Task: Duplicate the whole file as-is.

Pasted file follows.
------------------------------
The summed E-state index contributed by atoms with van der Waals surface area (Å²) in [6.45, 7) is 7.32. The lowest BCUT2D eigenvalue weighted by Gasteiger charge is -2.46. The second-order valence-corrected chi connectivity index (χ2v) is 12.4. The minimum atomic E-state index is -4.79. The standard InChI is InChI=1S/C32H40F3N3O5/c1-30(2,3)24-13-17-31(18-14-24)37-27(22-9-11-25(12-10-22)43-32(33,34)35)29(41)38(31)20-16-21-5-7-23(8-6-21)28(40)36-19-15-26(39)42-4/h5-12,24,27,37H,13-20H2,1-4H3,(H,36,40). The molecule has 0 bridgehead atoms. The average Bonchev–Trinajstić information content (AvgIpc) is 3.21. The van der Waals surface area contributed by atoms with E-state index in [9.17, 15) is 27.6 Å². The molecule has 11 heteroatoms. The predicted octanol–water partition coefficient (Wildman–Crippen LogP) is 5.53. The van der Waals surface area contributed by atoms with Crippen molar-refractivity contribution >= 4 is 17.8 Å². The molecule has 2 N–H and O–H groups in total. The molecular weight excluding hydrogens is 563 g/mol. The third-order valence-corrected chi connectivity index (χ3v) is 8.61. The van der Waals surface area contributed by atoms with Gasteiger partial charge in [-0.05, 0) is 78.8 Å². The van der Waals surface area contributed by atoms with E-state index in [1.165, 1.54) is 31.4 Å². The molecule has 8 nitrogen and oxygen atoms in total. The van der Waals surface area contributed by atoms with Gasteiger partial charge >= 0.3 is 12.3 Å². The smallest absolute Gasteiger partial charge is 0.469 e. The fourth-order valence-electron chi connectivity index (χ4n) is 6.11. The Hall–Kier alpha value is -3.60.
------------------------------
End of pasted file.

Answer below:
The summed E-state index contributed by atoms with van der Waals surface area (Å²) in [6.45, 7) is 7.32. The lowest BCUT2D eigenvalue weighted by Gasteiger charge is -2.46. The second-order valence-corrected chi connectivity index (χ2v) is 12.4. The minimum atomic E-state index is -4.79. The standard InChI is InChI=1S/C32H40F3N3O5/c1-30(2,3)24-13-17-31(18-14-24)37-27(22-9-11-25(12-10-22)43-32(33,34)35)29(41)38(31)20-16-21-5-7-23(8-6-21)28(40)36-19-15-26(39)42-4/h5-12,24,27,37H,13-20H2,1-4H3,(H,36,40). The molecule has 0 bridgehead atoms. The average Bonchev–Trinajstić information content (AvgIpc) is 3.21. The van der Waals surface area contributed by atoms with E-state index in [9.17, 15) is 27.6 Å². The molecule has 11 heteroatoms. The predicted octanol–water partition coefficient (Wildman–Crippen LogP) is 5.53. The van der Waals surface area contributed by atoms with Crippen molar-refractivity contribution >= 4 is 17.8 Å². The molecule has 2 N–H and O–H groups in total. The molecular weight excluding hydrogens is 563 g/mol. The third-order valence-corrected chi connectivity index (χ3v) is 8.61. The van der Waals surface area contributed by atoms with Gasteiger partial charge in [-0.05, 0) is 78.8 Å². The van der Waals surface area contributed by atoms with E-state index in [1.165, 1.54) is 31.4 Å². The molecule has 8 nitrogen and oxygen atoms in total. The van der Waals surface area contributed by atoms with Gasteiger partial charge >= 0.3 is 12.3 Å². The smallest absolute Gasteiger partial charge is 0.469 e. The fourth-order valence-electron chi connectivity index (χ4n) is 6.11. The Hall–Kier alpha value is -3.60.